I remark briefly on the commentary “how smart is Palin,” noting her mispronunciation of “verbiage” and “pundit.” I’d suggest that observers be wary of assessing qualifications based on this kind of thing. Example: one very well-educated person I know, whose IQ is high enough to qualify enough for Mensa, mispronounces several words because he was socially isolated for his formative years and formed the habit of saying them before he had the chance to hear others pronounce them correctly. I don’t mean he was shut in a closet, which wouldn’t be relevant as Palin clearly hasn’t been, but just that he lived in a rural area where most of his peers were relatively uneducated.
In any case, it is curious that the anxious analysis of Palin, stemming from the fact that she is relatively unknown, seems to turn on characteristics of social class rather than on information about her decision-making as an executive. What significant choices about things like taxes, education policy, resources, and so on was she faced with as governor? What did she do in those situations? Why? What were the alternatives? Many voters probably do elect candidates based on how someone talks or looks, but mightn’t it be nice for a change for the talking classes to assess a candidate on policy? Would she make a better political candidate if some professor had had a couple months to drill her on vocabulary and delivery, like the hapless flower seller Eliza whats-her-name?
A second curiousity is the very common assumption that IQ is relevant to the ability to be a decent President. I’ll have to explain what I mean by this at some length, as I’m aware this is heresy of sorts for intelligentsia. There seems to be some sort of hankering after rule by some of Plato’s philosopher-kings, natural or otherwise.
I have met a good many intelligent, educated people who would make spectacularly bad Presidents. An alarming number of them in fact make quite bad whatever it is that they are supposed to be, professors, for example, or parents. Some have marked neuroses–they are paranoid, dishonest, depressive, addicted, passive-aggressive, and so on. A good number are too immature or insecure to admit or identify other’s strong points as complements to their own weaknesses, or admit their own errors. Others can’t shut up to listen to someone else talk for two minutes together, and if they do happen to fall silent are busy thinking up what they are going to say next, rather than actually taking in new information. Then there are others who lack the moral courage to actually follow a line of reasoning or argument, if it would mean the disapproval of their peers or, worse, their students. Others are so accustomed to being praised for the cleverness and quickness of their reasoning that they do not stop to check the facts upon which that reasoning is based. A significant number are hide-bound-incapable of exercising their judgment to make an exception to a general rule, even when that means disaster.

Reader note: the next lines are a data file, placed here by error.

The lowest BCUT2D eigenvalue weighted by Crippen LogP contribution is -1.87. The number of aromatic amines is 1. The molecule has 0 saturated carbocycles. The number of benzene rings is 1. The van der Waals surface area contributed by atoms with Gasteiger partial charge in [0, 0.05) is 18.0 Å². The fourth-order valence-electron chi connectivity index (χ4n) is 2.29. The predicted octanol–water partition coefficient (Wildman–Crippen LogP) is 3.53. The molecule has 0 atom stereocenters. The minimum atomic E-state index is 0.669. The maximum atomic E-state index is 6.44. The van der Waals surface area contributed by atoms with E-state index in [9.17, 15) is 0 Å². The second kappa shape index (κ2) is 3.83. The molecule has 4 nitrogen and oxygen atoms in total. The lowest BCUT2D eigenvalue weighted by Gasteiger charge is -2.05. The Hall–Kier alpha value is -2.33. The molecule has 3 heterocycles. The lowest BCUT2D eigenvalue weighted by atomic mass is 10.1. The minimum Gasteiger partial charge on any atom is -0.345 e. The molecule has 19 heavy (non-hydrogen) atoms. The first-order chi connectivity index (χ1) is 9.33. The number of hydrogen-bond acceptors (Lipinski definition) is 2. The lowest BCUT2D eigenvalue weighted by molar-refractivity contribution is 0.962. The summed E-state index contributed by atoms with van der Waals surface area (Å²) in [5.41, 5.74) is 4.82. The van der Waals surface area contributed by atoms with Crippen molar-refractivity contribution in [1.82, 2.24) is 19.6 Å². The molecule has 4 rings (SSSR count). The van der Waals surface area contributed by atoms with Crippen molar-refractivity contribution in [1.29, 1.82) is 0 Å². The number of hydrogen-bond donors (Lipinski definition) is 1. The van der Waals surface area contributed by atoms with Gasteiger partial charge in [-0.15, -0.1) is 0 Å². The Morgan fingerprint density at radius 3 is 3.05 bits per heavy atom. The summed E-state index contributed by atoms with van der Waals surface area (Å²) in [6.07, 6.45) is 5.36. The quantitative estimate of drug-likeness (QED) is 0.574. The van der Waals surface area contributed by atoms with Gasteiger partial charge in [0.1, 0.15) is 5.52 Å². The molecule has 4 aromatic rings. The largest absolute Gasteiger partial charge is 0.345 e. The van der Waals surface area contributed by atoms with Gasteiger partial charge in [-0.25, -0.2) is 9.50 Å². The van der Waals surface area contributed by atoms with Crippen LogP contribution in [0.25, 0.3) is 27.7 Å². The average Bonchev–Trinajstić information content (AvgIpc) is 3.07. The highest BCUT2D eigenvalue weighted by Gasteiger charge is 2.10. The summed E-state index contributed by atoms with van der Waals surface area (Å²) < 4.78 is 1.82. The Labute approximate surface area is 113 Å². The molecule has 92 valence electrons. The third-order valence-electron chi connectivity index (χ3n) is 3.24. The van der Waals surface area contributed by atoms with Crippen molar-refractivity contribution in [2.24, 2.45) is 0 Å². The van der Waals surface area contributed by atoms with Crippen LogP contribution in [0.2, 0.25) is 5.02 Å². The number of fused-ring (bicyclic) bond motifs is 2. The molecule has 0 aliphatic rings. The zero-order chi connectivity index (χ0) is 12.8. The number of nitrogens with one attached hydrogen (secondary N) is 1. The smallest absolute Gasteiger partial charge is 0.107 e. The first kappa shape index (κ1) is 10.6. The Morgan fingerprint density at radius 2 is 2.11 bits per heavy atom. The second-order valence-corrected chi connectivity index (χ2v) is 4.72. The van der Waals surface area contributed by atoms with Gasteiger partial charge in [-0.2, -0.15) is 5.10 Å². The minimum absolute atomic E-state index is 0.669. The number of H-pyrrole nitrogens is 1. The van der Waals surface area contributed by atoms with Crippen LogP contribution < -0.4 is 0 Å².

Scholars whose work makes a real contribution (Bob Summers of Cornell is one example known to me; Richard Epstein is another) are as a general rule smart, but cleverness is *not* the most marked characteristic of their personalities. One characteristic is boundless curiousity that drives them to question their own views as well as others in order to get to the bottom of things, not minding that they might discover themselves to be wrong; their views as a result may shift over the course of a lifetime. Ego and impressing others is less important to them than knowing the answer. Another characteristic is an appetite for facts–historical, scientific, economic, and so on. Another is a sort of in-grained disinterest in attacking straw men–their response to a poorly worded challenge is not to take the opportunity to mock the challenger, it would be to rephrase the challenge cogently, giving the challenger the benefit of the doubt, and then to respond to that. I could go on, but I won’t. The point is just that even in an area where intelligence supposedly matters so much, academics, it isn’t everything and indeed all too often turns out to be not much of anything, with the brilliant head of this or that class whipping off an article or two, or dozens, that are frankly unreadable and that twenty years from now will be entirely forgotten.
Leadership, likewise, seems linked to qualities other than intelligence. One is confidence and maturity. Another is the ability to attract, tolerate, and mediate among advisors of differing opinions–including some dissenters and eccentrics. Being surrounded by yes-men or opportunists, consistently placing loyalty above ability, is a disaster for a leader. This has, however, little to do with intelligence. Personal charisma does play a role, associated with the ability of a leader to empathize with individuals or to appear to–a noted Bill Clinton trait. So does being good judge of character. So does guts.
Last but not least, it strikes me that the apparently endless analysis of Palin’s more superficial characteristics is likely to miss the mark because it misses an obvious clue. Palin’s political trajectory is rather out of the ordinary. There is, therefore, quite possibly some striking quality that she possesses that helps to explain this–one candidate quality being raw moral courage. For that matter, analysis of Barack Obama and his similarly unusual trajectory might benefit from a similar examination; what has he got that people want? I am skeptical that at the end of day intelligence matters to followers as much as other marks of character.